not knowing (hoping for)
    how and when (asleep/far off)
    my voice (my breath)
    will cease.

    It will it be told (after)
    that all is vanity (these very words)
    but beautiful (in the garden)
    for now (with you)
    I am (filled with life)
    astonished and (grateful)
    so grateful.

  21. A.C. Leming says:

    Have guests tonight, will have to catch up tomorrow. love what Ive read so far (imbibed a little red wine tonight :P) hope i c can live up to the posts so far

  22. Nancy Posey says:

    Memory Isn’t Linear

    If you paid as little attention
    to your mother as you do
    to your muse, she’d probably
    have changed to will by now,
    leaving her good china to your
    younger sister, the piano to
    Goodwill.

    If you called on me more,
    I could clear out this attic
    of your memories; instead,
    I have to dig around in the
    dark, picking out something
    you might use—the May
    day in Napa, your sixth grade
    graduation, the swat on your
    legs in third grade for something
    you didn’t do.

    Why do you mind when I
    cobble together something new
    from a bit of this, a bit of that,
    like those dreams you have when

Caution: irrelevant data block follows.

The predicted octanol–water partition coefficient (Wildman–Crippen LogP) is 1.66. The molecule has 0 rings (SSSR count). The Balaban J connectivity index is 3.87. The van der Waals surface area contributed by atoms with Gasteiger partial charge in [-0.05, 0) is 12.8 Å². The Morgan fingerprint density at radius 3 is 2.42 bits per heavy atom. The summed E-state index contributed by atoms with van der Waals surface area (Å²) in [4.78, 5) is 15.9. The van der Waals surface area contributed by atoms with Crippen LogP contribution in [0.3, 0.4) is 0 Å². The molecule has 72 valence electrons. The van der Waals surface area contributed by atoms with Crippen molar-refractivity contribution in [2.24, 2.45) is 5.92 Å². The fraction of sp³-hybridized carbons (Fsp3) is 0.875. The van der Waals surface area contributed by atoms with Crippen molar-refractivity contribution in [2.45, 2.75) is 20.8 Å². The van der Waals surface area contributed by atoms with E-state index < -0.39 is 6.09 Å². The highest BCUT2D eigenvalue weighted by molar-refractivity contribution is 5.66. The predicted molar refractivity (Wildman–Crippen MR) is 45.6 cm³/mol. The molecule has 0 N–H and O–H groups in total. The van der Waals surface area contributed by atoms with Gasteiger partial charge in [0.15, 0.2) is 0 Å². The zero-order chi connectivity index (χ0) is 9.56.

your childhood home has moved
    to your Grandma’s yard, when I
    bring together a friend you haven’t
    seen since Brownie camp, your high
    school counselor, and your best friend’s
    wife, like some dinner party
    you meant to host but never did?

    Your memory’s not a file cabinet,
    but a leather trunk, not a museum
    case but a tag sale. You must admit
    that part of the fun we have is the
    rummaging around when you happen
    to look me up.

    Nancy Posey

  23. Don Swearingen says:

    Karen, Patti. Thank you!

  24. Bruce Niedt says:

    Oops: I meant "car stereos" in my intro, of course. I wish we could edit these entries, at least once!

  25. Bruce Niedt says:

    This is in response to my Day 4 "soapbox poem", entitled "Banging on the Drums", where I sounded off about young people who listen to their care stereos and iPods too loudly. This is a response by one of the characters I observed: